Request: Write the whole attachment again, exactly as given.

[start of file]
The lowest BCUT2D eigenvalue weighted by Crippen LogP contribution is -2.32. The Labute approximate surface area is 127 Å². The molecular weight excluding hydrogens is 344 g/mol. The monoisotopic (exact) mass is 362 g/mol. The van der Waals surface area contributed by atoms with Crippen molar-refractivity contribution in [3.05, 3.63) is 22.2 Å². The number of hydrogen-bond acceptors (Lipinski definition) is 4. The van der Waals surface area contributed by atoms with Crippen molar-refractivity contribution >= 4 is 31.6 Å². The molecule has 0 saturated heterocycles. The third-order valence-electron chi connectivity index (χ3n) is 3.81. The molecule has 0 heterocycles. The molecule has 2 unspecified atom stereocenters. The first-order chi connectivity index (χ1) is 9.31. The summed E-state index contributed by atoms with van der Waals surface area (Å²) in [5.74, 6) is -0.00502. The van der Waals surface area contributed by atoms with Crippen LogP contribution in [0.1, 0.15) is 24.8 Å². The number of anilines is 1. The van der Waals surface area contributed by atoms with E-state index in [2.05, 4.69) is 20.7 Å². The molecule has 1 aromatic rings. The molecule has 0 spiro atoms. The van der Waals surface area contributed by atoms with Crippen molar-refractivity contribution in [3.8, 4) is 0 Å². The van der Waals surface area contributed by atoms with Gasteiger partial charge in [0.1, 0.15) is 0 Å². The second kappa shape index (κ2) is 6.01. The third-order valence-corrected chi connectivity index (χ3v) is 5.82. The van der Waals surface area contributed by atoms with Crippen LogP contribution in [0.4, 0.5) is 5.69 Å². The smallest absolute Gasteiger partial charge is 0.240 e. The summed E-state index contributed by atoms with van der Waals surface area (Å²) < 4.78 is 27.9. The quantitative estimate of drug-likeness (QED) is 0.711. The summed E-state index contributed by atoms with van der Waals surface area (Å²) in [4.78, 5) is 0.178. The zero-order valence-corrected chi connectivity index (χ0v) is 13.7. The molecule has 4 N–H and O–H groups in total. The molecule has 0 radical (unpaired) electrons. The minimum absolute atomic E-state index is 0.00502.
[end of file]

The lowest BCUT2D eigenvalue weighted by Crippen LogP contribution is -2.32. The Labute approximate surface area is 127 Å². The molecular weight excluding hydrogens is 344 g/mol. The monoisotopic (exact) mass is 362 g/mol. The van der Waals surface area contributed by atoms with Crippen molar-refractivity contribution in [3.05, 3.63) is 22.2 Å². The number of hydrogen-bond acceptors (Lipinski definition) is 4. The van der Waals surface area contributed by atoms with Crippen molar-refractivity contribution >= 4 is 31.6 Å². The molecule has 0 saturated heterocycles. The third-order valence-electron chi connectivity index (χ3n) is 3.81. The molecule has 0 heterocycles. The molecule has 2 unspecified atom stereocenters. The first-order chi connectivity index (χ1) is 9.31. The summed E-state index contributed by atoms with van der Waals surface area (Å²) in [5.74, 6) is -0.00502. The van der Waals surface area contributed by atoms with Crippen LogP contribution in [0.1, 0.15) is 24.8 Å². The number of anilines is 1. The van der Waals surface area contributed by atoms with E-state index in [2.05, 4.69) is 20.7 Å². The molecule has 1 aromatic rings. The molecule has 0 spiro atoms. The van der Waals surface area contributed by atoms with Crippen molar-refractivity contribution in [3.8, 4) is 0 Å². The van der Waals surface area contributed by atoms with Gasteiger partial charge in [0.1, 0.15) is 0 Å². The second kappa shape index (κ2) is 6.01. The third-order valence-corrected chi connectivity index (χ3v) is 5.82. The van der Waals surface area contributed by atoms with Crippen LogP contribution in [0.4, 0.5) is 5.69 Å². The smallest absolute Gasteiger partial charge is 0.240 e. The summed E-state index contributed by atoms with van der Waals surface area (Å²) < 4.78 is 27.9. The quantitative estimate of drug-likeness (QED) is 0.711. The summed E-state index contributed by atoms with van der Waals surface area (Å²) in [4.78, 5) is 0.178. The zero-order valence-corrected chi connectivity index (χ0v) is 13.7. The molecule has 4 N–H and O–H groups in total. The molecule has 0 radical (unpaired) electrons. The minimum absolute atomic E-state index is 0.00502.